Checks on USB sticks complicate probe into Lagarde list

The investigation into the Lagarde list and its possible doctoring have seen two significant developments as prosecutors discovered that the names of depositors were transferred to one USB stick in July 2011 after ex-Finance Minister Giorgos Papaconstantinou left office, while investigative journalist Costas Vaxevanis claims the flash drive he has was created in August 2010, before Papaconstaninou claims he received the list.

Vaxevanis, who gained international prominence last year after publishing in his Hot Doc magazine the Lagarde list of Greeks with accounts at HSBC in Geneva, claims in the latest edition of the publication that the memory stick sent to him anonymously last year was created from the original CD supplied by French authorities.

The list published by Hot Doc last year contained 2,059 names rather than the 2,062 that were on the copy of the original CD obtained by Greek authorities from Paris in December. The three missing accounts on Hot Doc’s list are those owned by two of Papaconstantinou’s cousins and their husbands.

Hot Doc reports that it submitted the USB stick it has for forensic analysis, which found it was created by someone transferring the files to the device one by one on August 4 and 5 in 2010. Papaconstantinou says he received the CD with the list in October 2010.

The ex-finance minister admits copying the data on the CD onto another memory stick, which he subsequently passed to the Financial Crimes Squad (SDOE). Papaconstantinou, however, does not know what happened to the original CD after he left office following a reshuffle in the summer of 2011.

Vaxevanis claimed that he has being trying this week to hand the USB he stick in his possession to Grigoris Peponis, one of the two financial prosecutors investigating the Lagarde list, but that the judicial official has not got back to him.

The journalist’s claims came in the wake of revelations that checks on a different memory stick held by Peponis and his colleague, Spyros Mouzakitis, showed the data had been transferred to the device in July 2011, after Papaconstantinou left office and before it was handed to his successor, current PASOK leader Evangelos Venizelos.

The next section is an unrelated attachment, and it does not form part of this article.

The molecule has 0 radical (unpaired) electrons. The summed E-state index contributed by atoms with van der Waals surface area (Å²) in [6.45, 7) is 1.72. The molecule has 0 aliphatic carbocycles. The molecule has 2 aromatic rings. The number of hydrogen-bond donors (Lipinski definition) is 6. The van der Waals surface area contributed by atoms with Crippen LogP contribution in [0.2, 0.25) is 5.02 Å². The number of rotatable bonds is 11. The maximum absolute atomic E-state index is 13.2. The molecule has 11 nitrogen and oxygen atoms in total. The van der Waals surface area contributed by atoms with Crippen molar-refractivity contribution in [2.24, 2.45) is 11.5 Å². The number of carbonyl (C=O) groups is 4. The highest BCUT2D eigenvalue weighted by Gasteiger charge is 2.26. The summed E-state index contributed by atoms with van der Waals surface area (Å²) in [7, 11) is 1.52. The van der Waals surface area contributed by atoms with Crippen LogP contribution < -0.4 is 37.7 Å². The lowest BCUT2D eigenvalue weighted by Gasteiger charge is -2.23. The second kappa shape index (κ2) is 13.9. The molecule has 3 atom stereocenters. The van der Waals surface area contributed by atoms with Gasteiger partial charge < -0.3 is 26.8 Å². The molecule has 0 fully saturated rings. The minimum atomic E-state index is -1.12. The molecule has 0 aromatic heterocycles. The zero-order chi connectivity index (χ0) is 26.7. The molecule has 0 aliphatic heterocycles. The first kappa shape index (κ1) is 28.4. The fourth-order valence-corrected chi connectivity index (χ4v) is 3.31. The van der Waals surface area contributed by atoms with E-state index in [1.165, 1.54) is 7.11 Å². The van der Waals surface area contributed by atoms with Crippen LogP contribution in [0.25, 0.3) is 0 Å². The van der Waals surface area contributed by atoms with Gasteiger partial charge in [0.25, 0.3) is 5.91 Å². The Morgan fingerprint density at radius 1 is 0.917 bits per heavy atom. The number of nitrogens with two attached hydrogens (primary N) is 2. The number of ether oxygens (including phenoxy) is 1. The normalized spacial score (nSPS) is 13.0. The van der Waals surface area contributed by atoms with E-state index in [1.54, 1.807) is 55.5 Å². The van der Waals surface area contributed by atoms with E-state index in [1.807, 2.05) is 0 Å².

The Supreme Court instructed Peponis and Mouzakitis to hand the USB stick over to the police’s electronic crime squad so experts could work out when the files containing the details of some 2,000 Greeks with accounts at HSBC in Geneva had been transferred to the device.

The prosecutors had obtained the memory stick from Venizelos in October after claims that the data had gone missing prompted an investigation. Venizelos said he received the memory stick in August 2011 but was advised by Financial Crimes Squad (SDOE) chief Yiannis Diotis that it could not be used to track tax evaders as the information had been obtained illegally.

After obtaining a copy of the original CD with the depositors’ names from French authorities in December and checking it against the memory stick, Greek investigators found three accounts fewer on the USB device. They belonged to Papaconstantinou’s cousin, Eleni, her husband Symeon Sykiaridis and Andreas Rossonis, the spouse of another of the ex-minister’s cousins.

Papaconstantinou, who is set to face a parliamentary inquiry over claims he tampered with the list, admits transferring the data from the original CD to a memory stick in late 2010 but denies doctoring it.

Sources said that the information on the USB stick held by prosecutors was created on July 8, 2011, thereby raising questions about whether a second copy was made and if the data might have been doctored then.

At the time, the list was in Diotis’s possession. He is due to appear before Peponis and Mouzakitis on Monday to provide further evidence. Previously, Diotis denied making a copy of the list.

On Wednesday, Eleni Papaconstantinou and her husband, along with Rossonis, denied knowledge of the alleged tampering and told the two prosecutors that their Swiss deposits had been taxed and were derived from legal activities.